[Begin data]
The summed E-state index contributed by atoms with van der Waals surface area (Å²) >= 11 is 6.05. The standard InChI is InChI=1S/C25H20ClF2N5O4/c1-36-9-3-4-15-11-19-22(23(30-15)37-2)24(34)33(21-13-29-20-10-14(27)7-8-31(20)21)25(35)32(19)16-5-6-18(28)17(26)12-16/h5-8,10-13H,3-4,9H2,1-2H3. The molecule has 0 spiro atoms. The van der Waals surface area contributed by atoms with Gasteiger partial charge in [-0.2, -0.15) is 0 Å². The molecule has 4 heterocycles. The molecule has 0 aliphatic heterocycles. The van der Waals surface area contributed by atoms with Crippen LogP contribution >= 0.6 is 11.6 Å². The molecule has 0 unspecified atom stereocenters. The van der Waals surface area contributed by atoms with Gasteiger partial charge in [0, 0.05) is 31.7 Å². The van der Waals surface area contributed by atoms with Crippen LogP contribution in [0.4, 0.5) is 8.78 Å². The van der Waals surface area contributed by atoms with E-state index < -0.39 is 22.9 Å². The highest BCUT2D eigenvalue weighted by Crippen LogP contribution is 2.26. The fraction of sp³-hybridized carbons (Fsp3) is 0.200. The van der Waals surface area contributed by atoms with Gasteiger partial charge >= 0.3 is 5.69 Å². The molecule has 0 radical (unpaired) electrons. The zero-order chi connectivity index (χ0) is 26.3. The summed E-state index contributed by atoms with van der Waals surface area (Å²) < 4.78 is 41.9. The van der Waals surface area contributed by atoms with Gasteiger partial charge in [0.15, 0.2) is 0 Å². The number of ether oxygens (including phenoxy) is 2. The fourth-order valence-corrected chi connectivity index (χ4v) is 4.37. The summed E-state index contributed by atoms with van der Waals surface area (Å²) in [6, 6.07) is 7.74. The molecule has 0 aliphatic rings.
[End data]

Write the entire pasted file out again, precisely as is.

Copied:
The summed E-state index contributed by atoms with van der Waals surface area (Å²) >= 11 is 6.05. The standard InChI is InChI=1S/C25H20ClF2N5O4/c1-36-9-3-4-15-11-19-22(23(30-15)37-2)24(34)33(21-13-29-20-10-14(27)7-8-31(20)21)25(35)32(19)16-5-6-18(28)17(26)12-16/h5-8,10-13H,3-4,9H2,1-2H3. The molecule has 0 spiro atoms. The van der Waals surface area contributed by atoms with Gasteiger partial charge in [-0.2, -0.15) is 0 Å². The molecule has 4 heterocycles. The molecule has 0 aliphatic heterocycles. The van der Waals surface area contributed by atoms with Crippen LogP contribution >= 0.6 is 11.6 Å². The molecule has 0 unspecified atom stereocenters. The van der Waals surface area contributed by atoms with Gasteiger partial charge in [0, 0.05) is 31.7 Å². The van der Waals surface area contributed by atoms with Crippen LogP contribution in [0.4, 0.5) is 8.78 Å². The van der Waals surface area contributed by atoms with E-state index < -0.39 is 22.9 Å². The highest BCUT2D eigenvalue weighted by Crippen LogP contribution is 2.26. The fraction of sp³-hybridized carbons (Fsp3) is 0.200. The van der Waals surface area contributed by atoms with Gasteiger partial charge >= 0.3 is 5.69 Å². The molecule has 0 radical (unpaired) electrons. The zero-order chi connectivity index (χ0) is 26.3. The summed E-state index contributed by atoms with van der Waals surface area (Å²) < 4.78 is 41.9. The van der Waals surface area contributed by atoms with Gasteiger partial charge in [0.15, 0.2) is 0 Å². The number of ether oxygens (including phenoxy) is 2. The fourth-order valence-corrected chi connectivity index (χ4v) is 4.37. The summed E-state index contributed by atoms with van der Waals surface area (Å²) in [6, 6.07) is 7.74. The molecule has 0 aliphatic rings.